Rabbi Shneur Zalman was imprisoned because he was teaching and making available
to all Jews Chasidus--the inner mysteries of the Torah.
Today, what with modern technology, "sharing" and honesty in relationships,
movies about ghosts and extraterrestrial beings, there don't seem to be many
mysteries left to unravel. But, when it comes to Torah, and in particular
to Jewish education, one big mystery still remains. It's the mystery of how
Jewish children in free countries continue to grow up with little or no Jewish
It would seem that, in the spirit of Rabbi Shneur Zalman's life work, this
"New Year" is the perfect time to be making resolutions about Jewish education.
So, break out the bubbly, put on a hat, toot a few horns, and let's figure
out how we can help that Jewish kid down the block learn something about
The question of decades ago, "It's ten p.m. Do you know where your children
are?" might bring more looks of exasperation today than in the past. Yet,
if someone directed a similar question to you--"Do you know where you
are?" we would think that the questioner is a bit daft.
Aside from visits to malls, zoos or amusement parks, when we often have to
refer to the map at the information center to find out "you are here," we
always seem to know where we are.
But do we really know where we are?
The first Chabad-Lubavitch Rebbe, Rabbi Shneur Zalman, was imprisoned on
trumped up charges of anti-government activities. During his imprisonment,
one of the czar's officers--having heard of Rabbi Shneur Zalman's keen intellect
and outstanding genius in all areas of life--engaged him in a conversation.
The officer had an unsolved question. "It says that Adam 'hid' after he sinned
by eating fruit from the Tree of Knowledge. When G-d wanted to speak with
Adam, He asked him, 'Where are you?' Didn't G-d know where Adam was?" asked
Rabbi Shneur Zalman replied, "The Bible is eternal and its message is for
all times. G-d was inquiring of Adam, and of all his descendants for all
time, 'Where are you? Where do you stand in the fulfillment of your life's
mission? How much have you accomplished today and what do you intend to
accomplish tomorrow that will help you fulfill the special task with which
you have been entrusted?'"
The question "Where are you?" is asked every day of each one of us. Like
the question, "Who are you?" the answer has to come from a place that goes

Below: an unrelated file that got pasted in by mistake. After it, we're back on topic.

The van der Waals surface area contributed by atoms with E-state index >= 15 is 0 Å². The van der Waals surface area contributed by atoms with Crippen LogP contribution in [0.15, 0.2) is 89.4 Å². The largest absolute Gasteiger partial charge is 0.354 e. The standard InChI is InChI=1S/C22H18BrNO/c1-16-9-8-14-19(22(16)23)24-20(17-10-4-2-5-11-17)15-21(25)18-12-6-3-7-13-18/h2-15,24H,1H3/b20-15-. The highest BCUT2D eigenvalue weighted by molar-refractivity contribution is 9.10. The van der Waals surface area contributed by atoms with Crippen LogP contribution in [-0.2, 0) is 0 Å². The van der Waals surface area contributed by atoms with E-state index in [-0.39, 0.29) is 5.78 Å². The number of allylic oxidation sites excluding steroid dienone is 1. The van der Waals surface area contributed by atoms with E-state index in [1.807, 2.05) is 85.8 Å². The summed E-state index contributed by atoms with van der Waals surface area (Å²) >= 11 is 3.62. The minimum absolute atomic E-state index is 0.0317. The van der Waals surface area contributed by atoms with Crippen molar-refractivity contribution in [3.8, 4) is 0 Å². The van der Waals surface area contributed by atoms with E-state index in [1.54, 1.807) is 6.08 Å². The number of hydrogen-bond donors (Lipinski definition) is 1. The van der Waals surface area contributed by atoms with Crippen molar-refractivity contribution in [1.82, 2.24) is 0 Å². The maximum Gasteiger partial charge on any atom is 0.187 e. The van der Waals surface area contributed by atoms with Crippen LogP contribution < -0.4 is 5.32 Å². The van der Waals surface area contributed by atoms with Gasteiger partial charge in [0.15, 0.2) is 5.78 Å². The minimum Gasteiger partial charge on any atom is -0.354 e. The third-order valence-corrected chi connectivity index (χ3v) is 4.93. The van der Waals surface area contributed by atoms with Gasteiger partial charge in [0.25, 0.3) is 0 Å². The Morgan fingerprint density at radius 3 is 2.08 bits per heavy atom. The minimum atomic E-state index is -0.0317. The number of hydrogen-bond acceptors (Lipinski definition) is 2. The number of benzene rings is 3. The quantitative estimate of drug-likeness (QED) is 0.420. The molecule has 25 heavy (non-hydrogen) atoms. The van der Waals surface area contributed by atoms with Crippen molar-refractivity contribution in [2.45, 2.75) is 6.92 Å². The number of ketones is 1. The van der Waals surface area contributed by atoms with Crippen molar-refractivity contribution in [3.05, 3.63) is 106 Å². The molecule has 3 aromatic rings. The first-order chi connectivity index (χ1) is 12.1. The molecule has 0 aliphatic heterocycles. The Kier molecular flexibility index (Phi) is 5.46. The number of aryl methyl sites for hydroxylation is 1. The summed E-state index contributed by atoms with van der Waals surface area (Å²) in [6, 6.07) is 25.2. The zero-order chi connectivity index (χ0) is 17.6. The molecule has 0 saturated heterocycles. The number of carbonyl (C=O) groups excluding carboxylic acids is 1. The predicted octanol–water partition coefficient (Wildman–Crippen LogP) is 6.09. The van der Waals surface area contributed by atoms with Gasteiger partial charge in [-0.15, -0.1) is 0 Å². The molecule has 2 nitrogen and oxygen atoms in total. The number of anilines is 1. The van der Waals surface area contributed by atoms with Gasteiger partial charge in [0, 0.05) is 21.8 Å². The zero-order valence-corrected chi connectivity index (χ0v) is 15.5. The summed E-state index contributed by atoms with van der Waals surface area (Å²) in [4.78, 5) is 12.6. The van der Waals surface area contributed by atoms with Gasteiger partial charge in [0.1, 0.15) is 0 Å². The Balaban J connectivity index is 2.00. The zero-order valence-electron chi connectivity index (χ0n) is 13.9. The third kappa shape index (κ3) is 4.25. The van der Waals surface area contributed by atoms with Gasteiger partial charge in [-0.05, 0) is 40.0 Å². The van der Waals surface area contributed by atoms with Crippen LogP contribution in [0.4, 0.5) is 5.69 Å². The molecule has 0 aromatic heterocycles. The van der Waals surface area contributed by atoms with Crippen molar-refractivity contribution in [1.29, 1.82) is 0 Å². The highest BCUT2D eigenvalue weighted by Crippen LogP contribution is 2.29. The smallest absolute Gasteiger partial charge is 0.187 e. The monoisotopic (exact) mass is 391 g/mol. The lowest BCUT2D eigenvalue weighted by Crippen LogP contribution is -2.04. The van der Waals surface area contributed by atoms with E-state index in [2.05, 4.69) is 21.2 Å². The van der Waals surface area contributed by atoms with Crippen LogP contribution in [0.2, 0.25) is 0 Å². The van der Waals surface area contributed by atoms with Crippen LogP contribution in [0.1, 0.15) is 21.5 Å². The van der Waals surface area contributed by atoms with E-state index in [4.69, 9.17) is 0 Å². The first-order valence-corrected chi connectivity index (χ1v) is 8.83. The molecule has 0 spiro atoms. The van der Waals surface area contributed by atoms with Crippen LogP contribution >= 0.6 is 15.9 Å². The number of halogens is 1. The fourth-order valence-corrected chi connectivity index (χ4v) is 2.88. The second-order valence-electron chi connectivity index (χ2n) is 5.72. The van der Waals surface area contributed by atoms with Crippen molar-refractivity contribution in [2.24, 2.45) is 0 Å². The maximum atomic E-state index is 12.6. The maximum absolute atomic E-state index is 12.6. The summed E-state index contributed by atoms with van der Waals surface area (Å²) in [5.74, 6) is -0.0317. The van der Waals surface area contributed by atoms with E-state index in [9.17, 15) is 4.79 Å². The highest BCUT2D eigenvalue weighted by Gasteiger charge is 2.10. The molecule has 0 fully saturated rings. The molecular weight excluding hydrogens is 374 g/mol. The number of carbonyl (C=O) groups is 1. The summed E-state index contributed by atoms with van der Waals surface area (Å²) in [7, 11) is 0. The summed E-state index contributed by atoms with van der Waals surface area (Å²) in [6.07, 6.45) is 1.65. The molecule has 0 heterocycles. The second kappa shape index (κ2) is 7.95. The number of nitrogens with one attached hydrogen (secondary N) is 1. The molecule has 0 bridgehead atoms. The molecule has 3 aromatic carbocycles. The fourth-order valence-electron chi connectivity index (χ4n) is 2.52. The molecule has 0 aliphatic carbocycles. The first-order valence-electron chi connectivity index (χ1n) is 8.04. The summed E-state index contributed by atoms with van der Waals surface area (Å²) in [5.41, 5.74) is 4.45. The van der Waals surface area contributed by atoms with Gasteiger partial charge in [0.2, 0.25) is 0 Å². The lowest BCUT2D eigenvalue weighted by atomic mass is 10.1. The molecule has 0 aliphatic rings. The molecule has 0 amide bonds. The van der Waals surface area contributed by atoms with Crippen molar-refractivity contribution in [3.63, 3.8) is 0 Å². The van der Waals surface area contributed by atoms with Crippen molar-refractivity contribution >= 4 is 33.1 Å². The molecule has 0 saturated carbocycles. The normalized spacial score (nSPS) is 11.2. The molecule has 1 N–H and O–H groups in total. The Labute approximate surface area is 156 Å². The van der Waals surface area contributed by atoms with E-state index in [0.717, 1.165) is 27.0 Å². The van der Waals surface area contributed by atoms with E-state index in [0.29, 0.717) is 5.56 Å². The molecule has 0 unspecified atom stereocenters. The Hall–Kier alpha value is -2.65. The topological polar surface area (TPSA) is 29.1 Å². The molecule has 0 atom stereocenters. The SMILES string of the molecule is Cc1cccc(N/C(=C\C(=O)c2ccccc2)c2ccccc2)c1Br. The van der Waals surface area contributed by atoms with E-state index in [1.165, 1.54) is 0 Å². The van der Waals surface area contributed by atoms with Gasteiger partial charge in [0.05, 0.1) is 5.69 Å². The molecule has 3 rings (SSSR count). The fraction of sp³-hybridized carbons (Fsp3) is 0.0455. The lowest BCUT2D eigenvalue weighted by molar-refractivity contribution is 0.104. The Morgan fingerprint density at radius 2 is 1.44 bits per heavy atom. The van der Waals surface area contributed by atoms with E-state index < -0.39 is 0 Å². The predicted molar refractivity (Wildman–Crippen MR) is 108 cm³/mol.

beyond names and titles and positions and affiliations and job descriptions.
To be able to properly respond, our answer has to come from our very essence.
For G-d does not direct the question to Adam or Eve, to Michael or Jennifer.
He directs it to you: "Where are you?"
An important start in being able to answer the question is to understand
who "you" are. The chasidic teachings of Rabbi Shneur Zalman--the dissemination
of which was the true cause for his imprisonment--explain that "you" are
comprised of a G-dly soul and a body chosen by G-d at Mount Sinai. Torah,
primarily as elucidated by chasidic teachings, can help us fully understand
these two components of ourselves. Together with that understanding comes
the ability to begin to answer the age-old and ageless question, "Where are
The New Year of Chasidus commences on the 19th of Kislev. Make
a New Year's resolution that "you" will never regret. Join a Torah class
that includes chasidic teachings. Find out where you really are.
Chasidus classes are available for people of all ages and backgrounds.
For information, call your local Chabad-Lubavitch Center.
Adapted from Letters of the Rebbe
The Baal Shem Tov writes in a letter to his brother-in-law that on Rosh
HaShanah of the year 5507/1746, his soul ascended to the heavenly realms
where he was granted the privilege of entering the palace of the soul of
Moshiach. He asked Moshiach, "Master, when are you coming?" Moshiach responded,
"When your wellsprings [teachings] will be disseminated outward."
To this end, the Rebbe has always stressed the importance of studying
chasidic philosophy and teaching it to others to hasten Moshiach's coming
and to prepare ourselves for the messianic era.
What follows are excerpts of letters from the Rebbe about the importance
of disseminating Chasidus.
The destiny of the teachings and the message of the Baal Shem Tov--that they
should be disseminated to the furthest reaches of the world--must be fulfilled.